The highest promise for the exoteric initiates was to share, and therefore to feel, the natural life-death-rebirth cycle as it was evoked through the life-death-rebirth of a Godman, and in some cases, Godwoman. (Persephone of the Greeks is an example of this, as is Innana of the Sumerians.) But the true highest promise, that one given to the esoteric “inner” initiates, was to achieve gnosis, or divine insight. In the tradition of the Buddha, and as Jesus taught, this is called enlightenment and is a state of personal rapture allowing the one so blessed to Know the All.

Contrary to popular thought, Enlightenment or gnosis does not make a person “perfect.” It does not erase the Ego. It does not exalt them above all other people. But it does allow the “enlightened” person, or Gnostic, to Know the All.

What is there to “know”? That we are all One. That we are all Loved. That we are all Eternal and we are all Safe. Therefore we do not require “saving” or “redeeming” since we are not lost. This world is not lesser or evil or fallen or failed. There is no male God sitting in judgment over us. We do not have to “behave.” There is nothing that is not blessed in Consciousness for all is Experience. We each and every one of us create what we think of as “reality” making us all, by definition, creators. We are all Divine. What could be further from Christian belief?

But as all esoteric members of a Mystery religion understood, divine insight cannot be taught, it is not an understanding of the intellect. It must be felt. And it must be felt with the whole of the self through the arousal of terror, pity, horror, sorrow, joy. Mel Gibson with his “Passion of Christ” seems to me and to perhaps many others a misguided soul, but he also seems innately, and without knowing it, to have grasped the deepest intent behind the Passion, which is to make people feel. In the original Passion, that of Osiris, which took place once a year in front of thousands of devotees, this is exactly what was intended…for people to feel and to feel deeply. First, pity as Osiris the Godman was tortured, then terror as he was hung up to die in terrible pain, then reverence as he was tenderly taken down by the Triple Goddess and placed in a tomb. And then awe as he rose on the third day—and finally, hopefully, to know gnosis.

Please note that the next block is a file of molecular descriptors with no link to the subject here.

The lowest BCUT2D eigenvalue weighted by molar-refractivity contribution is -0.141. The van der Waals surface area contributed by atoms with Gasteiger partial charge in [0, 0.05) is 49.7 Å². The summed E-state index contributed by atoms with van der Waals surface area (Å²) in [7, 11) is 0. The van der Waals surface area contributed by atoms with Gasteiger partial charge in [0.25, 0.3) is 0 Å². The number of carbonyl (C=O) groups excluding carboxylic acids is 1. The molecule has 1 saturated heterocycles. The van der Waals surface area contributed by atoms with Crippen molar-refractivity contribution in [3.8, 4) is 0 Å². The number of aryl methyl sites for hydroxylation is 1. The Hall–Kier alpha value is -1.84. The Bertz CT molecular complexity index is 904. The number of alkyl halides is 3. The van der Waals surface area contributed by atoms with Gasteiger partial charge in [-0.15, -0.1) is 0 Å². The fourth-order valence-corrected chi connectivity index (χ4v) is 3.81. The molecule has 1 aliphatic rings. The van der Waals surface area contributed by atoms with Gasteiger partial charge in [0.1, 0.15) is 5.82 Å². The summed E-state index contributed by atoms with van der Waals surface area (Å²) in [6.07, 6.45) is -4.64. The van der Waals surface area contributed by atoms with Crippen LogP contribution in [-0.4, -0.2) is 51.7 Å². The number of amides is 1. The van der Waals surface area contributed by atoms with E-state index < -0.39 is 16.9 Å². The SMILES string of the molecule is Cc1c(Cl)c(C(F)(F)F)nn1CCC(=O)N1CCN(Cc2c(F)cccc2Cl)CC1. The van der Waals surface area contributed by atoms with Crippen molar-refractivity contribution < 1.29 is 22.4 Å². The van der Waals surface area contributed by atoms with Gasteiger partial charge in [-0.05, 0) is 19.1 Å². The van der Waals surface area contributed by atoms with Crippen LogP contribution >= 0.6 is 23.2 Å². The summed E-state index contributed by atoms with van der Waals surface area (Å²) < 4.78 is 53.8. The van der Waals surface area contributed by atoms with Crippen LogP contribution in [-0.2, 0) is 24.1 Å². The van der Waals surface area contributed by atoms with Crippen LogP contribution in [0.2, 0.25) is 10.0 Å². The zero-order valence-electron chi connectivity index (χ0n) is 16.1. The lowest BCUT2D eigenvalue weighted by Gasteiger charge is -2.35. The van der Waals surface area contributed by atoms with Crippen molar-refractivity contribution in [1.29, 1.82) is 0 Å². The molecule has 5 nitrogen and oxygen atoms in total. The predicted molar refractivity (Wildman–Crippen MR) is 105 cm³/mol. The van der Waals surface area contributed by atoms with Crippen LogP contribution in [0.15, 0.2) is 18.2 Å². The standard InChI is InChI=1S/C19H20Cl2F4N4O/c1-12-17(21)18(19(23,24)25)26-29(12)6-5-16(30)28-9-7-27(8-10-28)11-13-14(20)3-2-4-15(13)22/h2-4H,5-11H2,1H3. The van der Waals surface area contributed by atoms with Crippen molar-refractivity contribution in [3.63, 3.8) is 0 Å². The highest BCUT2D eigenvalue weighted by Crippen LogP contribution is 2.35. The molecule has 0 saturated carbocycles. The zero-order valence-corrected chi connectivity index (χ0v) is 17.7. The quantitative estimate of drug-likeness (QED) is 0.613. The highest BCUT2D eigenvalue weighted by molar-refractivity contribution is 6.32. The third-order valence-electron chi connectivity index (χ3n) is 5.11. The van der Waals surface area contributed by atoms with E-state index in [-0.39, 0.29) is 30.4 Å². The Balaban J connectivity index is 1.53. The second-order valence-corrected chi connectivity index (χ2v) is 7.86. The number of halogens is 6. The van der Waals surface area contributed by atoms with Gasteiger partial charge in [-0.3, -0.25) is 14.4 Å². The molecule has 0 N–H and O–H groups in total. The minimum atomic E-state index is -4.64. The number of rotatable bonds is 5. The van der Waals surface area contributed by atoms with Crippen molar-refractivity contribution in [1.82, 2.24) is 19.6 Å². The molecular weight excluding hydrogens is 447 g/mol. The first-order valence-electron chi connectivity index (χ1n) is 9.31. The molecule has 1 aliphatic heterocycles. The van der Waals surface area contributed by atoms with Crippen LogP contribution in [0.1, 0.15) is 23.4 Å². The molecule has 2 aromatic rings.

Basically, the gospel story of Jesus Christ is a spiritual allegory, Pagan in source, encapsulating a profound philosophy that leads to mythical enlightenment. Therefore, the Jewish Gnostic teacher, Jesus the Nazorean, is Pagan. The Godman, Jesus Christ, is Pagan. Early Gnosticism is Pagan.

And with that, I wish you all a very merry Pagan Christmas, and an eternal New Year.

* Holiday = Holy Day = Heli = Sun = all adding up to Day of the Sun. Not to mention that the Holy Land is the land over which the First God Sun rises each day, meaning the East.

Drawing from so many works on this subject, enough to fill an entire library (it certainly fills mine), I offer only mine. (So many others upon request.)

“The Secret Magdalene” found online in the usual places and in bookstores.
(Trimmed from an article written long ago. It certainly seems long ago.)